About the Inn, Its Owners and the History of the Mansion
About Your Hosts
Ellen loves people and creating interesting and eclectic spaces! She is an entrepreneur who teamed up with her son to purchase the Louisville Bourbon Inn in March 2021. Ellen hit the ground running and hasn’t stopped since. With an eye for detail and a heart for comfort, Ellen has transformed the Mansion by taking the best of the old and combining it with the best of the new. Most of the artwork in the Inn is original and from her private collection. Each element, from the furnishings to the accessories, has been hand-selected with care. Ellen instinctively hospitable and loves to host guests, and her goal is to create a warm, welcoming, memorable vacation for every traveler. She and her team strive for excellence and to provide a 5-star experience for every guest at the Louisville Bourbon Inn.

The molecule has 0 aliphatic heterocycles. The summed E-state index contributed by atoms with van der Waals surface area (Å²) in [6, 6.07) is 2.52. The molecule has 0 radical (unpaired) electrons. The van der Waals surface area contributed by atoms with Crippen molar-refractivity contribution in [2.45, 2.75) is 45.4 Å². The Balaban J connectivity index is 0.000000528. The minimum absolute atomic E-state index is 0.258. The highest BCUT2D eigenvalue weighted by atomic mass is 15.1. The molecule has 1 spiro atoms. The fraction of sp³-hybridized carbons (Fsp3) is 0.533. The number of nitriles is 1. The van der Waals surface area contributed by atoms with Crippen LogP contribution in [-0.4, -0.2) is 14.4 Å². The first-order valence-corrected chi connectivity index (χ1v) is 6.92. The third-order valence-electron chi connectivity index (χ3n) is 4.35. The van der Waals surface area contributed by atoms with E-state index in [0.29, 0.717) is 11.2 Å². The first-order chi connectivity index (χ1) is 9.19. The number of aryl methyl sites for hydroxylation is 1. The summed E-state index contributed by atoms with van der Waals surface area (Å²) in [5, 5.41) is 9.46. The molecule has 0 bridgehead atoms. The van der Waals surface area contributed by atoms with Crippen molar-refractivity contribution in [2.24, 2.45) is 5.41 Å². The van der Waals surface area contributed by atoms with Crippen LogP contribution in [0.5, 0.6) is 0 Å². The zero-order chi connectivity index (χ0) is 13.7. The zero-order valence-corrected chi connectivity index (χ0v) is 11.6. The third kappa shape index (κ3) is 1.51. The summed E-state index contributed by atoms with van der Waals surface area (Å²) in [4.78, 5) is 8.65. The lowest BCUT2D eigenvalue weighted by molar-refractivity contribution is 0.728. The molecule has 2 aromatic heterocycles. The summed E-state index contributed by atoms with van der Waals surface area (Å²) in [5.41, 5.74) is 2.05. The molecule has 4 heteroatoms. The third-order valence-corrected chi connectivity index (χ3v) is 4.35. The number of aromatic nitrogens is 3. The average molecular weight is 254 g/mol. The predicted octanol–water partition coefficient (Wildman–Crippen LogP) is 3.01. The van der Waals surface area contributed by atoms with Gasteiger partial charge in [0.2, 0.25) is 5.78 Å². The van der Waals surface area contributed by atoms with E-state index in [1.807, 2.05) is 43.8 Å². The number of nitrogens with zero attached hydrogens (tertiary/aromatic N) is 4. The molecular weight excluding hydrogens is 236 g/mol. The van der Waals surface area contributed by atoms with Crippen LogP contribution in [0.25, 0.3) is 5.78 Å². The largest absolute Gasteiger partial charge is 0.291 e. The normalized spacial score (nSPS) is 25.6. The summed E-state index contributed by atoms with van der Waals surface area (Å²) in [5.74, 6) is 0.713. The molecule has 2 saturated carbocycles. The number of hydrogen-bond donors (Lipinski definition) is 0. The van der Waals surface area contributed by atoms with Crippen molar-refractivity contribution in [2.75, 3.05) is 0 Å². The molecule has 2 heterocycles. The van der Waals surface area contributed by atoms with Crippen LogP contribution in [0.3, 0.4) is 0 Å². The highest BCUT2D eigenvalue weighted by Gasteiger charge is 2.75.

Chef and King of the Kitchen
When he was 14 years old, Ken began his culinary journey by riding his bike in the rain to a local restaurant to wash dishes. Cooking quickly became a method of creative catharsis for Ken, who was a round peg in a public school square hole. After taking a five-year break to serve his country in the Army, Ken attended culinary school in St. Louis, Missouri before embarking on his run as a professional chef. Working in kitchens from Walt Disney World to high-end hotels and restaurants in northern Europe, Ken spent years honing his craft as a chef. Next, he turned his attention to corporate America, but quickly realized he was much happier in a kitchen than a cubicle. So he signed on to handle the culinary, libationary, and general handyman role at the Louisville Bourbon Inn. You can often find Ken making sauces and listening to Merle Haggard in the kitchen, when he’s not lifting heavy weights or drinking whiskey at a local dive bar.